On the Needles- Cabled Companion

Last week when I returned from vacation, I posted this picture and promised more info on my WIPS:

Yes, sometimes I get a little side-tracked, but I really felt my readers needed to be a part of my KitchenAid felting adventure :)

To kick things off, I will tell you a bit about my Cabled Companion.  A while back, I was contacted by Charlene, aka Keppygirl on Ravelry.  Charlene has been a big help on the forums of the French Press Knits group on Ravelry.  I have a hard time keeping count, but I think by now she has made at least 30 pairs of French Press Felted Slippers (and they're all beautiful, you should check out her projects!).  

Charlene contacted me and asked me to test knit a pattern she was developing.  At the time, I was working feverishly to get the 3-in-1 Felted Baby Booties published, and let her know I would probably not have a chance before publication.  Soon after the baby booties came out, I got to work on the Cabled Companion. Right now, it looks like this:

Kinda reminds me of a big octopus again- just like my Girasole on the needles.


The Cabled Companion is a great project, and a great break from the other things I am working on.  I am using it as my 'cleansing knit' because all the others I need to think so much about (probably because I am designing them as I go and constantly changing things).   If things go as planned,  I should soon have a new bag that looks something like this:

Beautiful, yes?

KitchenAid... Not just for Bakers Anymore

Well, kind of.  I decided to go ahead with the hair-brained idea last night.

First Step: Choose Your Weapon

I figured the whatchamacallit on the right would get things done without getting little baby booties wrapped around it in the process.

Step 2: Get Together All your "Ingredients"

I started with about 3 cups of super hot water, a squirt of dish soap, and of course the booties.  From here the KitchenAid was turned on the lowest setting and locked down.  It splished, it splashed, water was everywhere.  I decided to check after five minutes: nothing.

I left the KitchenAid alone to do its work and check again after 20 minutes.  Felting was finally occurring, but things looked different than I expected.  It almost seemed that there was too much agitation.  The felted piece was thinner, flatter, and hairier than normal. I decided I would add more water.

You would have thought we had a flood in our kitchen, but then my genius of a husband reminded me that I actually have a splash guard for my KitchenAid... how did I forget?

So after an hour of the KitchenAid working hard (and a TON of shaping on my part), I ended up with these little buggers:

Yes, they still need a good trim and finishing- but they will work.  In a pinch, the KitchenAid came to the rescue once again.  Would I do it again?  Probably not!

KitchenAid to the Rescue?

This evening I have a little dilemma.  A couple months ago I talked to an online knitter friend about taking pictures of my felted baby booties on her daughter's feet.  The original plan was to wait until I needed to felt a load, and knit a pair up really quick.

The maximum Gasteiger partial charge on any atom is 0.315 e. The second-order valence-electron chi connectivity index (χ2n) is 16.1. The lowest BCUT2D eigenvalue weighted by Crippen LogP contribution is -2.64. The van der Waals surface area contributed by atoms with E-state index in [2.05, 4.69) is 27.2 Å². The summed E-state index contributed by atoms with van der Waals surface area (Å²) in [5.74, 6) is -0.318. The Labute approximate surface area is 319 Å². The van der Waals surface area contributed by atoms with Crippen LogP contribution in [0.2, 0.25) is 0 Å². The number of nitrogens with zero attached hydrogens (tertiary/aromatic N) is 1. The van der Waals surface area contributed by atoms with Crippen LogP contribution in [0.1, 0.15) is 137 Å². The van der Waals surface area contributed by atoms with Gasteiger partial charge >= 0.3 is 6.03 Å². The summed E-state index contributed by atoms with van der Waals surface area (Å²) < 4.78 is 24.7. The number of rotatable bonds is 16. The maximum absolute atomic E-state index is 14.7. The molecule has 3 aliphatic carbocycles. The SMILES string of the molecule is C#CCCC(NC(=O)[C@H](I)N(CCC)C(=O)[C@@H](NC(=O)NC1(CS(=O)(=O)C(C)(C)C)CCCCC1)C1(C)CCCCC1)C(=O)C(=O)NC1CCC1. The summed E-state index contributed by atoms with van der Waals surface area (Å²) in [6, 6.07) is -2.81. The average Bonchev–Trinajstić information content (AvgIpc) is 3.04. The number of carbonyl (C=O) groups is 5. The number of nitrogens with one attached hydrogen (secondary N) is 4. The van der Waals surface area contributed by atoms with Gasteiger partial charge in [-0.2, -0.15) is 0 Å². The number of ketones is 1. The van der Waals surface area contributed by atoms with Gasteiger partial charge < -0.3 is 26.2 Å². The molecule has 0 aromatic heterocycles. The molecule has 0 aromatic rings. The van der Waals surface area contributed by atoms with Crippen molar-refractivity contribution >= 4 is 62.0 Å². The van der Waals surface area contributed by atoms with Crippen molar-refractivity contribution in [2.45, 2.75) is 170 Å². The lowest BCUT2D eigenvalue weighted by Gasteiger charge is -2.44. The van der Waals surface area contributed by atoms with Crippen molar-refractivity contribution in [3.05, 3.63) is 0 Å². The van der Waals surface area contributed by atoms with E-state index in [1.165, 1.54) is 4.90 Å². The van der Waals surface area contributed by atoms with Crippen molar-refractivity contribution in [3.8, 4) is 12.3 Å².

Well, last night I realized that I would be seeing this person this weekend at TNNA.  I figured I should make a pair to bring with me so I wouldn't have to ship them out later.  So, this morning before work I threw some yarn on the needles and came up with these:

Now, the dilemma- I still don't have anything else ready for felting and would hate to run the whole washing machine just for this one little pair of booties.  That's where this comes in:

Before you start your mocking, it's not my idea- I've read about it in the wonderful blogosphere in the past.  Look here...see?!?  It worked for Kimberly, could it work for me?

So what do you think, should I (or maybe I should say the slippers) take the plunge?

Happy Slipper Day!

The day has finally arrived. Test knitters have given their input, final edits have been made. This weekend I gained designer status on Ravelry, just in time to officially launch my 'French Press Felted Slippers' pattern.

When I first designed this pattern, my only intention was to sell slippers in my Etsy shop. After a couple weeks I started getting emails from other knitters on Etsy asking if I would sell the pattern. At this point, the pattern was basically scribbles and graph paper charts.

Unlike other felted slipper patterns, these are constructed more like a shoe than a sock. Actually, the development of the pattern relied greatly on one of my favorite pairs of ballet flats. It all started by taking some fabric scraps and tracing each part of the shoe. Once I had the fabric pieces identical to the shoe pieces, I enlarged them to allow for felting and started knitting duplicates!

I would love to say that I assembled the shoe, threw it in the wash, and came out with the perfect slipper...but this would be far from the truth. It took much trial and error(and massive note-taking). In fact, if you were to look back at my twitter feed in April, I'm sure you could find one very frustrated knitter rambling about another messed up slipper.

Needless to say, they came together and the pattern is finally available for purchase on Ravelry and in my Etsy shop. Here's what you'll need:

Yarn: about 330 yards of worsted weight feltable yarn(wool)
My favorite kind to use is Paton's Classic Wool. You need just over a 1 (100 g) skein
Needles: size US 15 (10 metric)
Notions: Darning needle
Tapestry Needle
2 Matching Buttons

And of course, the pattern itself- so go buy it! If you have any questions, you can always post something in "Comments" below.